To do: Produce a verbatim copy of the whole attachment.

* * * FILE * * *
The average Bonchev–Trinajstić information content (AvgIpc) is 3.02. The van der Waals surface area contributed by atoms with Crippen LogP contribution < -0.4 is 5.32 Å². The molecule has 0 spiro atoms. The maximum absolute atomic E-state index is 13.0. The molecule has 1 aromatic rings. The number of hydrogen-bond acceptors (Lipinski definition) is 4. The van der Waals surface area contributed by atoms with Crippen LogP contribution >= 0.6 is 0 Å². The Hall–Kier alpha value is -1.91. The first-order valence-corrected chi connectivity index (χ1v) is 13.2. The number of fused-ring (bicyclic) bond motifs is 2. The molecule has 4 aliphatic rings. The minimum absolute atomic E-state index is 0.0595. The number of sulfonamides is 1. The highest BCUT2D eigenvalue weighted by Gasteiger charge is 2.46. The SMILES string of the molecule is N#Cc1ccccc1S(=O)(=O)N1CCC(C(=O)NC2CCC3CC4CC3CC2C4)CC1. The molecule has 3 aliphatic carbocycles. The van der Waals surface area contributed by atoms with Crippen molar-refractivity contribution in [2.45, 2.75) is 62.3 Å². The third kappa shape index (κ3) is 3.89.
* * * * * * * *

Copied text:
The average Bonchev–Trinajstić information content (AvgIpc) is 3.02. The van der Waals surface area contributed by atoms with Crippen LogP contribution < -0.4 is 5.32 Å². The molecule has 0 spiro atoms. The maximum absolute atomic E-state index is 13.0. The molecule has 1 aromatic rings. The number of hydrogen-bond acceptors (Lipinski definition) is 4. The van der Waals surface area contributed by atoms with Crippen LogP contribution >= 0.6 is 0 Å². The Hall–Kier alpha value is -1.91. The first-order valence-corrected chi connectivity index (χ1v) is 13.2. The number of fused-ring (bicyclic) bond motifs is 2. The molecule has 4 aliphatic rings. The minimum absolute atomic E-state index is 0.0595. The number of sulfonamides is 1. The highest BCUT2D eigenvalue weighted by Gasteiger charge is 2.46. The SMILES string of the molecule is N#Cc1ccccc1S(=O)(=O)N1CCC(C(=O)NC2CCC3CC4CC3CC2C4)CC1. The molecule has 3 aliphatic carbocycles. The van der Waals surface area contributed by atoms with Crippen molar-refractivity contribution in [2.45, 2.75) is 62.3 Å². The third kappa shape index (κ3) is 3.89.